When asked what the Conservancy is learning from these projects, Bowman said, "We're learning how to make science relevant to people; the University is very good at that." In turn, when asked what he thinks the University values about the partnership, he laughed and said, "They say we bring them tough problems to figure out."
Kari Marciniak, director of strategic communications for the Conservancy's Michigan chapter, noted, "There's also the translational benefit. The academic realm generates the science, the Conservancy identifies issues to be addressed in the field, and together we figure out how to best apply knowledge. Developing tools is one of the most effective ways we have found to disseminate that knowledge."
Jeremiah Asher, director of information/decision support technology at IWR, said, "I would describe our relationship with the Nature Conservancy as very fruitful. We bring different skill sets to the table that together provide more effective solutions to support planning and conservation efforts in the Great Lakes Basin. What I value most about the Conservancy is their ability to further connect our work with groups like Coca-Cola, Michigan Agri-Business Association, Keurig, and others. These expanded connections help generate new ideas and ways to apply our tools and technologies, continually moving our work into new frontiers."
The Conservancy continually tries to maintain the balance between making something simple and making it comprehensive. "Good scientists—including ours—want to consider all the variables and scenarios. Folks in the field want to answer a question efficiently and effectively," said Marciniak. "It is important that we focus on the elements of a tool that will allow us to meet both needs." Bowman and Marciniak both agreed that MSU has been helpful in developing this sort of strategic thinking.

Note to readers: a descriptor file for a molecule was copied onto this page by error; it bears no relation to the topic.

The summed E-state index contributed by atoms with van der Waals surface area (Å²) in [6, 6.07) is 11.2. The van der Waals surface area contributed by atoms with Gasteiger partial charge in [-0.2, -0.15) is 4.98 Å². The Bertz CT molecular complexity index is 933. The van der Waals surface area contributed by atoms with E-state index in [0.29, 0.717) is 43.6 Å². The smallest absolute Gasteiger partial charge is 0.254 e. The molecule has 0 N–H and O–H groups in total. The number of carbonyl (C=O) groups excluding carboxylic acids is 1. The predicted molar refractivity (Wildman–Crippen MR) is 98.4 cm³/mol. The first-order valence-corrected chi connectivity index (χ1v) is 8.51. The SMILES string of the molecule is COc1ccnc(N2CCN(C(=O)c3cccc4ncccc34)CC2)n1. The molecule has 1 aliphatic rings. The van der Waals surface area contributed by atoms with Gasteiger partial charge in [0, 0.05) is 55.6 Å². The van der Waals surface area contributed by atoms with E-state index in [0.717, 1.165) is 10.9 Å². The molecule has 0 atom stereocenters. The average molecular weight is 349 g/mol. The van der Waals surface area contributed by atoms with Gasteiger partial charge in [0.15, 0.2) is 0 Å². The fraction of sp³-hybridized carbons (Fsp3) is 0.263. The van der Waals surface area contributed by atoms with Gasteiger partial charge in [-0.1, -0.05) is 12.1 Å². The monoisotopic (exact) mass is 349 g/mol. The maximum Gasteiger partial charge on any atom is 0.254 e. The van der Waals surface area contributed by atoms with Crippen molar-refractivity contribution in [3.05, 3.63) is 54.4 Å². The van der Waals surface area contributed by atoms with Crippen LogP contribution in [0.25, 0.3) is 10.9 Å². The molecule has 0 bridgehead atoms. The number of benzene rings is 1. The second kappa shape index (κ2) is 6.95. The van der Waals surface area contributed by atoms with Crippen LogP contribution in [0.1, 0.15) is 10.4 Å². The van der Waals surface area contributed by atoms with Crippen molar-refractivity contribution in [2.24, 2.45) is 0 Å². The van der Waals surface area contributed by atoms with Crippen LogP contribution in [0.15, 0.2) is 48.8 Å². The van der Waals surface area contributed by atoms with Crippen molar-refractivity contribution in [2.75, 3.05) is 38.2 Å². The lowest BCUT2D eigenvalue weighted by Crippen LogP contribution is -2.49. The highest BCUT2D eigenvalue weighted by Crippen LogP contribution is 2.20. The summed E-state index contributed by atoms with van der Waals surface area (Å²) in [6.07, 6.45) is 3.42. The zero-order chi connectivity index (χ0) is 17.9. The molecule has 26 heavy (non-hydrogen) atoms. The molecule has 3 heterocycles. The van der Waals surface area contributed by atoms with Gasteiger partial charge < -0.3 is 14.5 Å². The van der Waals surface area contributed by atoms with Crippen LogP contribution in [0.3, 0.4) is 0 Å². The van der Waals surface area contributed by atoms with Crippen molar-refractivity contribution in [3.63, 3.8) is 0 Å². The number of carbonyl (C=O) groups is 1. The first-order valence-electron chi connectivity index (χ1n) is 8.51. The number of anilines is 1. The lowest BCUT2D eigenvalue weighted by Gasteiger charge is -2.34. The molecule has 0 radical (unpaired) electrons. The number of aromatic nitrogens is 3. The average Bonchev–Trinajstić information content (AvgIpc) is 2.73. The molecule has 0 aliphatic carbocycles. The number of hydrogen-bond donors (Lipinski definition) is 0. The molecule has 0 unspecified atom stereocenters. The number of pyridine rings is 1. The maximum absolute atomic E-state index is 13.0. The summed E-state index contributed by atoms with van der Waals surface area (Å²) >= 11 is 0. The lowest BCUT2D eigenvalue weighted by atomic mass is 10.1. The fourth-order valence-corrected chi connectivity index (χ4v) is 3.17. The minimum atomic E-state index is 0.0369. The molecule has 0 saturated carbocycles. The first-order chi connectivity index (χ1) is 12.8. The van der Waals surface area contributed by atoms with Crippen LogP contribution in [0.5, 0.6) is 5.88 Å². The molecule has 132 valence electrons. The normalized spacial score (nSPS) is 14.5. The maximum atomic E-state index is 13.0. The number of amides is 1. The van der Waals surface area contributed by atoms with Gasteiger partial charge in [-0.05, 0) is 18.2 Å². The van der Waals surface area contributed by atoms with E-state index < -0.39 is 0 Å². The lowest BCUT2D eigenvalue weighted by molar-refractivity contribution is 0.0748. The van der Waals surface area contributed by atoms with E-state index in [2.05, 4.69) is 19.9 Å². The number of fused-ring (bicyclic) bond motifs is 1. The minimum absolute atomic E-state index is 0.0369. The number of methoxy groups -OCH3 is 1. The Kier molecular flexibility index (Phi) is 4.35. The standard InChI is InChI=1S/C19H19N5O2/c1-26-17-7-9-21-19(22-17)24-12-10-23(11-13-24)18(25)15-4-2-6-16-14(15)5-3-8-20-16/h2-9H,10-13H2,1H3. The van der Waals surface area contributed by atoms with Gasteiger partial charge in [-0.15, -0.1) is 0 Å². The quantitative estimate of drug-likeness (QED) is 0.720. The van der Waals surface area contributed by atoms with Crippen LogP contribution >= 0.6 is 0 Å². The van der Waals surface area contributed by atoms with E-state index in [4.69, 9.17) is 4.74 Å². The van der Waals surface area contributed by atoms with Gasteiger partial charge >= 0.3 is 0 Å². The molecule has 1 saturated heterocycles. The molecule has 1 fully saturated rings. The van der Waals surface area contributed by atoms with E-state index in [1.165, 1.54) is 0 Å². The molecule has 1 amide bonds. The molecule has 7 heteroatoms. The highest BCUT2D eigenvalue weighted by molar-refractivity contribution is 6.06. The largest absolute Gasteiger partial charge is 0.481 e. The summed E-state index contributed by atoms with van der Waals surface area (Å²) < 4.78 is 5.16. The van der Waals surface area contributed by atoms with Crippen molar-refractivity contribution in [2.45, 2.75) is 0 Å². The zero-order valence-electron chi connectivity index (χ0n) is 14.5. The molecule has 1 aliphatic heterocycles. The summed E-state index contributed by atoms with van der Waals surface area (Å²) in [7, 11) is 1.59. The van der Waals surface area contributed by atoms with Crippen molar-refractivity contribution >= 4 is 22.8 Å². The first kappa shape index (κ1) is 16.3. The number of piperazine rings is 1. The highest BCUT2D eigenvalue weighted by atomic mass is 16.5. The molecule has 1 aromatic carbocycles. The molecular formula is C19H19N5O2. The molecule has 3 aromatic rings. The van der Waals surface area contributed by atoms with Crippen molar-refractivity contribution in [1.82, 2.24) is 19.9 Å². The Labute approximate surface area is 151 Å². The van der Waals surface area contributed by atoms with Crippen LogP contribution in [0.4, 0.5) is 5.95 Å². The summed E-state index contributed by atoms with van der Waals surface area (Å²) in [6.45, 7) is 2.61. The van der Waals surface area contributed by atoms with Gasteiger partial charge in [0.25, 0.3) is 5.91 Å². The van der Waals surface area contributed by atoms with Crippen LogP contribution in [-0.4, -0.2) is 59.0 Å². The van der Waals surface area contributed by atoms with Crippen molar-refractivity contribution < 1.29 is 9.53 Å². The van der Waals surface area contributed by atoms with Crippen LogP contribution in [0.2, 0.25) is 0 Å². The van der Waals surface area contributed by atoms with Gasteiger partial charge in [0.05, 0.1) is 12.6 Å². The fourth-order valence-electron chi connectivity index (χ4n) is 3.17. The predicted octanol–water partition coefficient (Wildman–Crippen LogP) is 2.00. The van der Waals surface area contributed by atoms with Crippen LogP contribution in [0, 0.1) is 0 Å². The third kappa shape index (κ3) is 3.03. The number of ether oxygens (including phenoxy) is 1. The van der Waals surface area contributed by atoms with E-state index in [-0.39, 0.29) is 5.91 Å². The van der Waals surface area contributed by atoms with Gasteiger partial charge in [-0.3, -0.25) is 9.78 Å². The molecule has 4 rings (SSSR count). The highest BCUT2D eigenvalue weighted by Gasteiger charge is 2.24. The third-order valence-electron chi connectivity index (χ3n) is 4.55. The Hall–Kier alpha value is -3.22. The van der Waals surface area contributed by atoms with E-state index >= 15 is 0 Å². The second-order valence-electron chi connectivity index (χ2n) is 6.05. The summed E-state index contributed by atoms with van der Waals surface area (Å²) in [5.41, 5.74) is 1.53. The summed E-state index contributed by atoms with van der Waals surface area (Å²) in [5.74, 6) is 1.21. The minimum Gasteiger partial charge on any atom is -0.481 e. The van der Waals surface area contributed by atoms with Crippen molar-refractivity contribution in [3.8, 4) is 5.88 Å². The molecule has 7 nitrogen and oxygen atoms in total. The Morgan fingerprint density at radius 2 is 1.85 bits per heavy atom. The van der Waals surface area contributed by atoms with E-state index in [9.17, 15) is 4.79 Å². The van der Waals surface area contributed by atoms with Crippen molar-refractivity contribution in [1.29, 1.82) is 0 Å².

A successful project is never guaranteed at the outset of a partnership effort. All partners need to be clear about the resources they can provide, fully commit to achieving the outcomes, and communicate openly throughout the project. "We have been able to bring significant resources to the table—we have had multiple contracts with MSU over the past five years—but success requires constant communication between both entities on each project," said Marciniak.
Bowman's parting advice for faculty members who are interested in partnering outside the University: "It's an adage from St. Francis— Seek first to understand, then to be understood. To be a good partner, understand what your partners want out of the interaction."
"The world is a coupled system which we in IWR are trying to understand and contribute to by sharing knowledge. In the natural resource and food production arena, coupling with multiple partners is critical. Rich Bowman of the Nature Conservancy discusses the important concept of coupling with the IWR and groups such as the Michigan Agri-Business Association, farm organizations, and federal programs like the Natural Resource Conservation Service. The success of the Nature Conservancy's many efforts—for example with IWR—is indicative of our collective ability to establish strong partnerships for strengthening the enhancement and sustainability of the natural resource and food production system. The partnering process results in a win-win situation for the Conservancy, its partners, producers, and our vitally important natural resources. Progress happens when we all work together!"
Director, MSU Institute of Water Research